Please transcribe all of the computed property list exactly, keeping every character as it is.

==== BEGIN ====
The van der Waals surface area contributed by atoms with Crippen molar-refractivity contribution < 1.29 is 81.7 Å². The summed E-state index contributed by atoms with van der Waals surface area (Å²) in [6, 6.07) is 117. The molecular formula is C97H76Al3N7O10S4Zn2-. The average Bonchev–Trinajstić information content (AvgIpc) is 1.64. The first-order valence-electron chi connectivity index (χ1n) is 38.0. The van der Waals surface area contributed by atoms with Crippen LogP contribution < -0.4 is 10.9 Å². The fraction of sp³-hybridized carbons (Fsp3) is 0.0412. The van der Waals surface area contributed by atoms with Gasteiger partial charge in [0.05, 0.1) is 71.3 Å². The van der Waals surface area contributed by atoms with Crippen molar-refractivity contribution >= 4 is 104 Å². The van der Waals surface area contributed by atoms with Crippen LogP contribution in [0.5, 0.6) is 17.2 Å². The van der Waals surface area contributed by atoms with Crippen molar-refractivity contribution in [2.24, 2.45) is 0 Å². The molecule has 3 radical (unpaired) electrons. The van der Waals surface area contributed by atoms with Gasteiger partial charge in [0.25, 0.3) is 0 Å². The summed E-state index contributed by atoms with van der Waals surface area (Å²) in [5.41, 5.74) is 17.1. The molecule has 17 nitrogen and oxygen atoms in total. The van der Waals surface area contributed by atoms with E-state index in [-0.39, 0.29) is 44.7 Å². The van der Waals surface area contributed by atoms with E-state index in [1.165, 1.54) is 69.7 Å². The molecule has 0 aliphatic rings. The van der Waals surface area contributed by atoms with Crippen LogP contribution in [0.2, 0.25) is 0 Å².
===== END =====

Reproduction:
The van der Waals surface area contributed by atoms with Crippen molar-refractivity contribution < 1.29 is 81.7 Å². The summed E-state index contributed by atoms with van der Waals surface area (Å²) in [6, 6.07) is 117. The molecular formula is C97H76Al3N7O10S4Zn2-. The average Bonchev–Trinajstić information content (AvgIpc) is 1.64. The first-order valence-electron chi connectivity index (χ1n) is 38.0. The van der Waals surface area contributed by atoms with Crippen LogP contribution < -0.4 is 10.9 Å². The fraction of sp³-hybridized carbons (Fsp3) is 0.0412. The van der Waals surface area contributed by atoms with Gasteiger partial charge in [0.05, 0.1) is 71.3 Å². The van der Waals surface area contributed by atoms with Crippen molar-refractivity contribution >= 4 is 104 Å². The van der Waals surface area contributed by atoms with Crippen LogP contribution in [0.5, 0.6) is 17.2 Å². The van der Waals surface area contributed by atoms with Crippen molar-refractivity contribution in [2.24, 2.45) is 0 Å². The molecule has 3 radical (unpaired) electrons. The van der Waals surface area contributed by atoms with Gasteiger partial charge in [0.25, 0.3) is 0 Å². The summed E-state index contributed by atoms with van der Waals surface area (Å²) in [5.41, 5.74) is 17.1. The molecule has 17 nitrogen and oxygen atoms in total. The van der Waals surface area contributed by atoms with E-state index in [-0.39, 0.29) is 44.7 Å². The van der Waals surface area contributed by atoms with E-state index in [1.165, 1.54) is 69.7 Å². The molecule has 0 aliphatic rings. The van der Waals surface area contributed by atoms with Crippen LogP contribution in [0.2, 0.25) is 0 Å².